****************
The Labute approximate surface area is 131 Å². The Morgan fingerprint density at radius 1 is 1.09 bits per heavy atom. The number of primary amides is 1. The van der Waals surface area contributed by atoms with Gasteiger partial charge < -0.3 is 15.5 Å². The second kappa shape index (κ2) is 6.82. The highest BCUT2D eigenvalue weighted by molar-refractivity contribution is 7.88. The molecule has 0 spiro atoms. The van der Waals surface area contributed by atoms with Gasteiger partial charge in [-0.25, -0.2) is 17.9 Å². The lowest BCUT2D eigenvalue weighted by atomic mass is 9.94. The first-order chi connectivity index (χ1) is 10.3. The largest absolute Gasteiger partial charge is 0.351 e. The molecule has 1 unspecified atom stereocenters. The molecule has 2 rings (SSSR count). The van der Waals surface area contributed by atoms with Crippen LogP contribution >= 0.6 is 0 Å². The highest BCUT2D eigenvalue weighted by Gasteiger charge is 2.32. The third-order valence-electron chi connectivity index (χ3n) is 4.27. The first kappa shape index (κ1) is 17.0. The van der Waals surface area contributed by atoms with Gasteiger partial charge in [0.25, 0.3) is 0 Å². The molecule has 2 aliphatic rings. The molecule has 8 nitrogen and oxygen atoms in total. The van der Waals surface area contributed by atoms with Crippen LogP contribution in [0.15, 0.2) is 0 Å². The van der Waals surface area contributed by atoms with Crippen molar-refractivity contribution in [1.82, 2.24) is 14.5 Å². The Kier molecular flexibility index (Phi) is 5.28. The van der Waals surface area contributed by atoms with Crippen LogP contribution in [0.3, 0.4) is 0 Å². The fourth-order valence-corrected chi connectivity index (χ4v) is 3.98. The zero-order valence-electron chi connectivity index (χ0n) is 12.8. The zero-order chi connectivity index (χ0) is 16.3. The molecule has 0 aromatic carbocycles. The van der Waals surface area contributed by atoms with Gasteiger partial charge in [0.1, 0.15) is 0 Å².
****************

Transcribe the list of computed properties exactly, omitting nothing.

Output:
The Labute approximate surface area is 131 Å². The Morgan fingerprint density at radius 1 is 1.09 bits per heavy atom. The number of primary amides is 1. The van der Waals surface area contributed by atoms with Gasteiger partial charge < -0.3 is 15.5 Å². The second kappa shape index (κ2) is 6.82. The highest BCUT2D eigenvalue weighted by molar-refractivity contribution is 7.88. The molecule has 0 spiro atoms. The van der Waals surface area contributed by atoms with Gasteiger partial charge in [-0.25, -0.2) is 17.9 Å². The lowest BCUT2D eigenvalue weighted by atomic mass is 9.94. The first-order chi connectivity index (χ1) is 10.3. The largest absolute Gasteiger partial charge is 0.351 e. The molecule has 1 unspecified atom stereocenters. The molecule has 2 rings (SSSR count). The van der Waals surface area contributed by atoms with Crippen LogP contribution >= 0.6 is 0 Å². The highest BCUT2D eigenvalue weighted by Gasteiger charge is 2.32. The third-order valence-electron chi connectivity index (χ3n) is 4.27. The first kappa shape index (κ1) is 17.0. The van der Waals surface area contributed by atoms with Gasteiger partial charge in [0.25, 0.3) is 0 Å². The molecule has 2 aliphatic rings. The molecule has 8 nitrogen and oxygen atoms in total. The van der Waals surface area contributed by atoms with Crippen LogP contribution in [0.15, 0.2) is 0 Å². The van der Waals surface area contributed by atoms with Crippen molar-refractivity contribution in [1.82, 2.24) is 14.5 Å². The Kier molecular flexibility index (Phi) is 5.28. The van der Waals surface area contributed by atoms with Crippen LogP contribution in [0.3, 0.4) is 0 Å². The fourth-order valence-corrected chi connectivity index (χ4v) is 3.98. The zero-order valence-electron chi connectivity index (χ0n) is 12.8. The zero-order chi connectivity index (χ0) is 16.3. The molecule has 0 aromatic carbocycles. The van der Waals surface area contributed by atoms with Gasteiger partial charge in [0.1, 0.15) is 0 Å².